British and Irish Lions 2017: Five things we learned as the Lions got their tour back on track

With only two weeks until the first Test, time is running out to make an impression

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The Independent Online

Sexton-Farrell axis back in the frame

Warren Gatland has been adamant that Owen Farrell is in the squad as a fly-half, but the injury to Jonathan Davies shy of the half-hour mark in the 12-3 victory over the Crusaders forced the British and Irish Lions head coach into a rethink.

He had to send on Johnny Sexton, move Farrell to inside centre and Ben Te’o at outside centre, and he may just have stumbled over his Test midfield. Sexton enjoyed his best performance for quite some time after stuttering his way through the tour opener against the Provincial Barbarians, and he was able to find ways if unhinging the Crusaders defence to break the line.

Farrell meanwhile is able to command the game from either 10 or 12, and if Gatland liked what he saw from having both playmakers on the field at the same time, he could give them a run-out together from the start against the New Zealand Maori next Saturday.

O’Mahony and O’Brien stake their claim

The back-row looks a position of real strength for the Lions, but there are big decisions for Gatland to make about who starts in his Test line-up. Captain Sam Warburton should be one of the first names on the teamsheet, but with the flanker struggling with an ankle injury, his inclusion is no longer a given.

The pre-tour combination that many were anticipating saw CJ Stander and Billy Vunipola join Warburton in the back-row, but Peter O’Mahony and Sean O’Brien could be about to shake that up. The Irish pair were brilliant in defence and set the tone for the Lions’ defiant performance that kept the Crusaders to just three points.

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(Getty Images)

With Stander appearing to now be in competition with Taulupe Faletau for the No 8 shirt, O’Mahony may force his way into the blindside role, while O’Brien would be a more than worthy replacement for Warburton.

Crusaders surprised with physicality

The one thing that all of the Lions’ opposition have noted is the level of physicality that the Northern Hemisphere side bring in their defence, breakdown and set-piece work. The Crusaders were no different, and while head coach Scott Robertson said that there was nothing that the Lions did that surprised him, the players did concede that they were not expecting such a physical work-out.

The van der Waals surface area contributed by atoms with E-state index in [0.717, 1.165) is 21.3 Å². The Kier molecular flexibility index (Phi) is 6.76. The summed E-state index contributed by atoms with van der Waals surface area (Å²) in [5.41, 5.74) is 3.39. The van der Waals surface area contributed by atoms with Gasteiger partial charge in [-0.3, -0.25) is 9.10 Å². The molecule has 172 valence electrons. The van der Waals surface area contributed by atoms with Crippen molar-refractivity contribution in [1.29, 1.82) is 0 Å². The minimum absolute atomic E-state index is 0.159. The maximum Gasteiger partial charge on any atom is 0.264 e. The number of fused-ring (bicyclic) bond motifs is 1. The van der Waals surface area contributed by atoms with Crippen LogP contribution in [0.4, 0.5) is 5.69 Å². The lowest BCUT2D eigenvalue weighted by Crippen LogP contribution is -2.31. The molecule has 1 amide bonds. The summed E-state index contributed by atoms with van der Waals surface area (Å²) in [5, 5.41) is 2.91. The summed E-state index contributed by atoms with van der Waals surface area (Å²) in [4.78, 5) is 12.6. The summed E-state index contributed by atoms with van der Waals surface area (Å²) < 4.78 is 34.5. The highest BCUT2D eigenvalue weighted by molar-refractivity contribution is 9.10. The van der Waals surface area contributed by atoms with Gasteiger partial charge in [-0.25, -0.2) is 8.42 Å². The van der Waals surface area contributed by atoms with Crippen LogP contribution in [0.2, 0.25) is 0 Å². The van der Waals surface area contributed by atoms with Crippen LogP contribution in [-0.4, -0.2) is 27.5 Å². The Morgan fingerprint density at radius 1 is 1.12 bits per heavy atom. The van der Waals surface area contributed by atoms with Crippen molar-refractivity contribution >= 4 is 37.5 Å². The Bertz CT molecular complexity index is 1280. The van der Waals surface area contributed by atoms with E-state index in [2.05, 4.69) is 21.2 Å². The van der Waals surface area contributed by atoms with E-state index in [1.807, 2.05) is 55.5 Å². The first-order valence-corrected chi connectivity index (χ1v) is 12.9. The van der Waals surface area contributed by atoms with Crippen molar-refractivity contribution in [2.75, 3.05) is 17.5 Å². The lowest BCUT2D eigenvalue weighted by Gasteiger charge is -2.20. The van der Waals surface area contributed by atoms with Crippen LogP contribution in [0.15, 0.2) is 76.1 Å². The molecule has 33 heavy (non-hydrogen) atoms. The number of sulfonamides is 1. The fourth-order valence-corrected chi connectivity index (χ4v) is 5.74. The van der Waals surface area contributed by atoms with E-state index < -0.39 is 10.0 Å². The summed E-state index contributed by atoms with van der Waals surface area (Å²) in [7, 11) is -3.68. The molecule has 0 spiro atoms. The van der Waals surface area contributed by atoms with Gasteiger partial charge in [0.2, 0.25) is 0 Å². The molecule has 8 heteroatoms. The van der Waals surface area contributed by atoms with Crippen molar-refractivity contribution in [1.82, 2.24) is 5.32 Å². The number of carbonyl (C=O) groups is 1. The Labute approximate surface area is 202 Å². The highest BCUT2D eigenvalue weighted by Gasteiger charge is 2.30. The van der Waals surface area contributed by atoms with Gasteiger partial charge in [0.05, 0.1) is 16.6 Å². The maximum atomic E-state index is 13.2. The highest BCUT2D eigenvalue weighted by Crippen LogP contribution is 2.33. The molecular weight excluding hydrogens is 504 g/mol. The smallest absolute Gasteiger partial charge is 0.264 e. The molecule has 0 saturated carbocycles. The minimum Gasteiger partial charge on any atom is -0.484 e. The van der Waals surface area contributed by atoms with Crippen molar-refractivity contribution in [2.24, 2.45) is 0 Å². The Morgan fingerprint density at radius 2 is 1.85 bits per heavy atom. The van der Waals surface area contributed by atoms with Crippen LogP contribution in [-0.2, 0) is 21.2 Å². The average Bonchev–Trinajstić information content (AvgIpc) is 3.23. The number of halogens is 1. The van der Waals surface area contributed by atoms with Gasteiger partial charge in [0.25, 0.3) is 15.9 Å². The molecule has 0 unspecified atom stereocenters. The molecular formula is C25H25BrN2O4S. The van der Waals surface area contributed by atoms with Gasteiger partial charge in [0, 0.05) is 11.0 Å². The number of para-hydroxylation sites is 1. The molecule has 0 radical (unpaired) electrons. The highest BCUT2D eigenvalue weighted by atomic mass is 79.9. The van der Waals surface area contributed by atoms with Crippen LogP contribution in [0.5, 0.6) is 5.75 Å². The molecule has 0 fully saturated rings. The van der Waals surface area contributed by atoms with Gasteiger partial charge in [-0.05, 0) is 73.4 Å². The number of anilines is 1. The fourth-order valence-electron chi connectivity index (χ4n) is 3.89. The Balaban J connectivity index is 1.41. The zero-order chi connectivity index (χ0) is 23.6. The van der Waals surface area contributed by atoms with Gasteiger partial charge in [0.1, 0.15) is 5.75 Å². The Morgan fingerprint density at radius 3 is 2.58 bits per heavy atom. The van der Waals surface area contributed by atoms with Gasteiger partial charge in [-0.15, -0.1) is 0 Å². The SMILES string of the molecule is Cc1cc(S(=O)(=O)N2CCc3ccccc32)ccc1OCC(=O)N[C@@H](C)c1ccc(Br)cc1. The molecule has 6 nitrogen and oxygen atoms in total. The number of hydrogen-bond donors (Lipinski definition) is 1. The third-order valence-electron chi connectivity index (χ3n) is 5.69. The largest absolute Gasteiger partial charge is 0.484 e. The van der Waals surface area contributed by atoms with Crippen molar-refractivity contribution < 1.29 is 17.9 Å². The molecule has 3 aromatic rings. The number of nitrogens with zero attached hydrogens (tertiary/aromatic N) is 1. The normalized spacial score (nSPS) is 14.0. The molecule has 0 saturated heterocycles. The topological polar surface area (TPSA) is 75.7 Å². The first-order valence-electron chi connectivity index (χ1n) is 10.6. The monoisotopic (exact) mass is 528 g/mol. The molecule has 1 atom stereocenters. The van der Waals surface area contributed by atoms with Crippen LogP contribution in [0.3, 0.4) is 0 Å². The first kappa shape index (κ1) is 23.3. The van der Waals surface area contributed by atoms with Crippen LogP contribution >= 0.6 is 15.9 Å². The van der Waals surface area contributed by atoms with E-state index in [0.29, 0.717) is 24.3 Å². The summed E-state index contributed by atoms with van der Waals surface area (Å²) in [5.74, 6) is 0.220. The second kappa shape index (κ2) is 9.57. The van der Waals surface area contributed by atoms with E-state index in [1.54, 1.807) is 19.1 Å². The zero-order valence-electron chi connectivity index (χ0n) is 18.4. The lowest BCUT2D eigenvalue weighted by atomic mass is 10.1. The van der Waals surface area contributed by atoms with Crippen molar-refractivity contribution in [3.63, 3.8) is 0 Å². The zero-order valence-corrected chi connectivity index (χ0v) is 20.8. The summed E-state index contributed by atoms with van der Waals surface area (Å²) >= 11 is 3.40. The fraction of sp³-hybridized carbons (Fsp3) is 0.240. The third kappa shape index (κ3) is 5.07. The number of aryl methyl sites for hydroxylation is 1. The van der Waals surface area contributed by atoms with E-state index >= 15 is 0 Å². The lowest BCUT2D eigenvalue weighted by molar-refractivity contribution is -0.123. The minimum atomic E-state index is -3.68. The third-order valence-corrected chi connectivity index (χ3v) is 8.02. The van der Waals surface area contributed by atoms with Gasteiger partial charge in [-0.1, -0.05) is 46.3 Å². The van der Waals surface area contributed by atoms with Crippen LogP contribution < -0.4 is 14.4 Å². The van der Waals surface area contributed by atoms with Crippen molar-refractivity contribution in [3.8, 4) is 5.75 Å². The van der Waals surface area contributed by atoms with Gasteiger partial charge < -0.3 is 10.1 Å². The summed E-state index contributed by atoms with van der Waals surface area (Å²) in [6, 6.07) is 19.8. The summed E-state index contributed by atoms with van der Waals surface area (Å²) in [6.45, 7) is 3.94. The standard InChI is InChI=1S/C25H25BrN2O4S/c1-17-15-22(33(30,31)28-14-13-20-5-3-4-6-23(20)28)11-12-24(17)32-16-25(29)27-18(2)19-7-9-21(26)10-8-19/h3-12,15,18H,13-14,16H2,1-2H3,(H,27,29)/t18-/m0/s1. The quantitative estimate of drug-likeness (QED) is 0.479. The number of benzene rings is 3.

This is good news for the Lions if they are to make the series against the All Blacks a competitive one. With the reigning world champions among the most physical teams in the world, the Lions will need to match fire with fire when they meet, and if they can maintain this same intensity for 80 minutes they will make life difficult for the Kiwis.

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Te’o takes his chances but Hogg running out of time

Ben Te’o is putting himself right into the mix to start the first game against the All Blacks, despite being a surprise squad selection back in April. The England centre, who can play both roles in midfield, has impressed in both of his appearances on this tour and he is giving Gatland plenty of food for thought, especially with his knowledge of New Zealand after growing up there.

However, the same cannot be said about Stuart Hogg, who must now be asking himself what is needed to catch a break on this tour. The Scotland full-back put in a below-par performance in the opening match, before being knocked out of this match by his own teammate Conor Murray.

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Hogg is running out of time to secure a Test place with Halfpenny breathing down his neck (Getty)

With Gatland pondering his options at full-back, Hogg is quickly running out of time to show Gatland he should be the starting Test XV, with Leigh Halfpenny, Liam Williams and even Anthony Watson putting their hands up for selection in the No 15 shirt.

Kiwis pleased with victory to give us a tour

There was not an awful lot of bad feeling following the Lions’ victory given that many of the New Zealand were quite happy to see the Lions suddenly look competitive. With Gatland copping plenty of stick this week from the New Zealand media, this victory at least proves that the Lions are capable of competing with the best as well as providing an entertaining spectacle.

Both of those aspects were absent on the dismal tour of 2005, and you can already see that Gatland is keen to avoid any comparisons to Sir Clive Woodwards ill-fated campaign. So, too, are the All Blacks, and given their love and respect of good competitive rugby, they will be the first to applaud the Lions off if they can take the fight to the All Blacks.

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